Prevention is better than cure. An old saying that’s as true today as it has ever been. That’s especially true when dealing with pests such as mice.
They may look adorable but they can carry diseases, eat pet’s food and damage your home.
It stands to reason that if you can stop a mouse getting into your house, you can prevent damage and mitigate the risks rodents pose.
But how do they get into your home?
Mouse in your house?
Mice are enterprising little critters that can find all kinds of ways into a property. We’ll cover the most common entry points for mice on this page.
Cracks and gaps in render or stucco
Mice are tiny creatures and can use even the tiniest crack to make entry into your home.
If you have cracking exterior render or gaps where it meets other materials, this is a prime point of entry for mice.
Got a mouse in the house? Check all your exterior render for cracks or small holes where it meets the roofline, windows or other materials.
HVAC or utility pipes
If there are gaps around where pipes make entry into your home, this is another way for a mouse to enter the property.
This is especially common if a home has had AC added and the pipe hole wasn’t sealed properly.
Check where all pipes enter and exit the building and fill any gaps with mortar, plaster or something sturdy.
Door and window frames
Door and window frames that don’t fit the recess exactly can leave large enough gaps for mice.
Even if you fill it with caulk, wood or something else, mice can chew through and get in.
Check all your door and window frames to ensure a snug fit. If you see gaps, fill them with mortar or render and ensure there is enough there to prevent a mouse chewing their way through.
Brick-built homes often have small gaps between some bricks called weep vents. These allow water to escape if it finds a way through and helps prevent damp.
They also provide a nice entryway for mice. Even though the gaps are tiny, mice can also be tiny.
If your home has weep vents, use plastic, metal or wire weep vent covers to keep mice out.
Roof or attic vents
A really determined, or hungry, mouse can easily climb your roof and enter your home through a roof vent. Attic vents can also provide an easy entry.
Even if you close them using shutters or a grille, mice can often still slip through.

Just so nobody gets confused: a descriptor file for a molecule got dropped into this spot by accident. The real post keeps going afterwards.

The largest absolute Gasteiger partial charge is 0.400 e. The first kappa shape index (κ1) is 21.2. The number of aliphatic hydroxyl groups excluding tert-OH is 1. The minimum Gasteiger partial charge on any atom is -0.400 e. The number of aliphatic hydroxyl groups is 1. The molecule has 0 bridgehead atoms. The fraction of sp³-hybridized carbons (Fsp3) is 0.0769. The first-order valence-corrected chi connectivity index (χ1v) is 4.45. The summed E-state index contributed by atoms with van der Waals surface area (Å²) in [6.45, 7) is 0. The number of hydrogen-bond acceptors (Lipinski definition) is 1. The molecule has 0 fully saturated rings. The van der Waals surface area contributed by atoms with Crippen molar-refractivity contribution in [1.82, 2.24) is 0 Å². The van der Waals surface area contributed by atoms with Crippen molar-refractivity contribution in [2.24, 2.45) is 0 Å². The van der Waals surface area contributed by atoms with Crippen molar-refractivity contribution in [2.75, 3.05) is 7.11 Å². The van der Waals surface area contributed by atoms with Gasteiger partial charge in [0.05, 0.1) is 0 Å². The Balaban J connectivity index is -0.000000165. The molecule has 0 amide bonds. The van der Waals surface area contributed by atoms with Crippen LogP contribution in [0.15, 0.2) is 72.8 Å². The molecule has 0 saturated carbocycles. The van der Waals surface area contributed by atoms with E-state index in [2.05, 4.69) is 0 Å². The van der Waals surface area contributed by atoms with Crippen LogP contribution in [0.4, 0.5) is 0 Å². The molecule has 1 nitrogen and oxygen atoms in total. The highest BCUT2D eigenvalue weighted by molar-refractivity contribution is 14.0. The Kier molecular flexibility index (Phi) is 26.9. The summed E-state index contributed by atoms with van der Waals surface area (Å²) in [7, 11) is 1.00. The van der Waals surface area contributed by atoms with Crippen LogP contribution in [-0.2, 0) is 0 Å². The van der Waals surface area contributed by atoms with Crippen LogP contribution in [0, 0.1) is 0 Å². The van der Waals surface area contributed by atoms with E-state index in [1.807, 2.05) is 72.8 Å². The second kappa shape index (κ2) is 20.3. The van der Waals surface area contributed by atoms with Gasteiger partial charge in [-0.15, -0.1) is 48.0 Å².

Check roof and attic vents for signs of mouse activity. Cover them from behind using wire with less than 5mm gaps to help keep mice out of your property.
Mouseholes aren’t just in cartoons, they are a real thing. Mice can chew through many softer materials like wood and thin plastic, leaving a readymade door for them and their critter friends to come visit.
Mouse holes aren’t as common as using gaps or existing entrances but they do happen and it’s something to keep an eye on when inspecting your property.
Check inside and out for any small holes in woodwork, siding, floorboards, skirting and walls. Then fill them with something permanent once you identify them.
What if you already have a mouse in the house?
Effective mouse repellents
Blocking entrances and exits are one thing, but what about if you already have a mouse in the house? Blocking their entrance will only trap them inside, so what do you do?
With a range of up to 3,500 square feet, this electronic pest repeller uses two side-by-side speakers to transmit both sonic (audible) and ultrasonic (nearly silent to humans) sound waves that humanely, safely repel pests.
"After some minor hiccups and initial non-cooperation from our resident Mickeys & Minnies, our Plug2Repel devices are doing a sterling job of keeping the critters at bay. The dyn-o-mite folks at HomeShielders replaced our 1st two devices with great speed & no hassle.
I plan on purchasing a couple more for the upstairs of our house to convince whatever crawlies might be contemplating setting up shop that they need to go squat elsewhere.
A top notch small company with an equally top notch product!"
I purchased this device 2 weeks ago for my daughter's college dorm room. She seemed to be plagued with stink bugs, spiders and mosquitos.
She started using it 6 days ago and informed me yesterday that she hasn't seen one bug since she plugged it in. The product worked exactly as described. I bought this device based on customer reviews and so far I have no regrets.
The owner of the company has emailed me a few times to make sure I'm happy with his product, which proves to me that customer satisfaction is very important to his company. I would definitely recommend this product.